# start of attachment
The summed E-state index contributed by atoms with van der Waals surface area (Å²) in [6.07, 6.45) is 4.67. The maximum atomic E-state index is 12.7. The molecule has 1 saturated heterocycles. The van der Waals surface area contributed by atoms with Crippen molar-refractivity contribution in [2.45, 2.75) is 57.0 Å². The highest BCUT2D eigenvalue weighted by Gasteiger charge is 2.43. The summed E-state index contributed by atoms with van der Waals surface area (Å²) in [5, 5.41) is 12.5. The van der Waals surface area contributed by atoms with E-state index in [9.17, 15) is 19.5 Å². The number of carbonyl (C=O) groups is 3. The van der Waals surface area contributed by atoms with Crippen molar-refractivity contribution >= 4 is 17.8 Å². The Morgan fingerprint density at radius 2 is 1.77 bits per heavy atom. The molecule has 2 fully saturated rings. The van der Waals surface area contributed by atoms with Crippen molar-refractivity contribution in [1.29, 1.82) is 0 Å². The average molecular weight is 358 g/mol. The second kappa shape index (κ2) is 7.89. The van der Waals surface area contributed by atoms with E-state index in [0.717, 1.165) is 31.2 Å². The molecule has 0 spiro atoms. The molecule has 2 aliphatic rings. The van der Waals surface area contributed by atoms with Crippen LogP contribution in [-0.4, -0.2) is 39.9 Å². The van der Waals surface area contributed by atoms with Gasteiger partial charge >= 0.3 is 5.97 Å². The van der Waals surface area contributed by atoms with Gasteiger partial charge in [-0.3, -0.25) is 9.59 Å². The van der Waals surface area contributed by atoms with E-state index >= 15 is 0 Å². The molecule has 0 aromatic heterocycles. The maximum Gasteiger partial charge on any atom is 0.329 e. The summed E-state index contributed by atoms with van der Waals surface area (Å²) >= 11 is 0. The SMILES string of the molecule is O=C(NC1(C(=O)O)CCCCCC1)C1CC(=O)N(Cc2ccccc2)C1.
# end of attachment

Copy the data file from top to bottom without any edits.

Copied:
The summed E-state index contributed by atoms with van der Waals surface area (Å²) in [6.07, 6.45) is 4.67. The maximum atomic E-state index is 12.7. The molecule has 1 saturated heterocycles. The van der Waals surface area contributed by atoms with Crippen molar-refractivity contribution in [2.45, 2.75) is 57.0 Å². The highest BCUT2D eigenvalue weighted by Gasteiger charge is 2.43. The summed E-state index contributed by atoms with van der Waals surface area (Å²) in [5, 5.41) is 12.5. The van der Waals surface area contributed by atoms with E-state index in [9.17, 15) is 19.5 Å². The number of carbonyl (C=O) groups is 3. The van der Waals surface area contributed by atoms with Crippen molar-refractivity contribution >= 4 is 17.8 Å². The Morgan fingerprint density at radius 2 is 1.77 bits per heavy atom. The molecule has 2 fully saturated rings. The van der Waals surface area contributed by atoms with Crippen molar-refractivity contribution in [1.29, 1.82) is 0 Å². The average molecular weight is 358 g/mol. The second kappa shape index (κ2) is 7.89. The van der Waals surface area contributed by atoms with E-state index in [0.717, 1.165) is 31.2 Å². The molecule has 0 spiro atoms. The molecule has 2 aliphatic rings. The van der Waals surface area contributed by atoms with Crippen LogP contribution in [-0.4, -0.2) is 39.9 Å². The van der Waals surface area contributed by atoms with Gasteiger partial charge >= 0.3 is 5.97 Å². The van der Waals surface area contributed by atoms with Gasteiger partial charge in [-0.3, -0.25) is 9.59 Å². The van der Waals surface area contributed by atoms with E-state index >= 15 is 0 Å². The molecule has 0 aromatic heterocycles. The maximum Gasteiger partial charge on any atom is 0.329 e. The summed E-state index contributed by atoms with van der Waals surface area (Å²) >= 11 is 0. The SMILES string of the molecule is O=C(NC1(C(=O)O)CCCCCC1)C1CC(=O)N(Cc2ccccc2)C1.